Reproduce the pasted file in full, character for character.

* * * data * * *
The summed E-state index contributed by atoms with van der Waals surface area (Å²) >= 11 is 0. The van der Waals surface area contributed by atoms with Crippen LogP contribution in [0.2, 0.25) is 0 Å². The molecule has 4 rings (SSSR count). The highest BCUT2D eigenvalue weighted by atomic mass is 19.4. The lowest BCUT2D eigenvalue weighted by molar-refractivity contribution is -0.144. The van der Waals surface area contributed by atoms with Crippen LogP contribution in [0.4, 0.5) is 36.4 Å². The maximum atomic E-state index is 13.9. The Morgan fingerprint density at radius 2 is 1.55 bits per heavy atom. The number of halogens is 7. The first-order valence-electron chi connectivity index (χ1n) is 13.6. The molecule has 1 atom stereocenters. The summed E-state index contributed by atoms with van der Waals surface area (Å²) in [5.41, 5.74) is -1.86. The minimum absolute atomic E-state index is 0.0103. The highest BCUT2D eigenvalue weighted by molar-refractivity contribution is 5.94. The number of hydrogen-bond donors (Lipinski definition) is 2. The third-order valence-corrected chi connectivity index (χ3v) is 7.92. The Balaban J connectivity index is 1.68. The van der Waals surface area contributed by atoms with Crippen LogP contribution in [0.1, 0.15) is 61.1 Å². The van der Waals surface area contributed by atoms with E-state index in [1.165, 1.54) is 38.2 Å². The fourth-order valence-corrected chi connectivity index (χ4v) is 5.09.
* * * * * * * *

The summed E-state index contributed by atoms with van der Waals surface area (Å²) >= 11 is 0. The van der Waals surface area contributed by atoms with Crippen LogP contribution in [0.2, 0.25) is 0 Å². The molecule has 4 rings (SSSR count). The highest BCUT2D eigenvalue weighted by atomic mass is 19.4. The lowest BCUT2D eigenvalue weighted by molar-refractivity contribution is -0.144. The van der Waals surface area contributed by atoms with Crippen LogP contribution in [0.4, 0.5) is 36.4 Å². The maximum atomic E-state index is 13.9. The Morgan fingerprint density at radius 2 is 1.55 bits per heavy atom. The number of halogens is 7. The first-order valence-electron chi connectivity index (χ1n) is 13.6. The molecule has 1 atom stereocenters. The summed E-state index contributed by atoms with van der Waals surface area (Å²) in [5.41, 5.74) is -1.86. The minimum absolute atomic E-state index is 0.0103. The highest BCUT2D eigenvalue weighted by molar-refractivity contribution is 5.94. The number of hydrogen-bond donors (Lipinski definition) is 2. The third-order valence-corrected chi connectivity index (χ3v) is 7.92. The Balaban J connectivity index is 1.68. The van der Waals surface area contributed by atoms with Crippen LogP contribution in [0.1, 0.15) is 61.1 Å². The van der Waals surface area contributed by atoms with E-state index in [1.165, 1.54) is 38.2 Å². The fourth-order valence-corrected chi connectivity index (χ4v) is 5.09.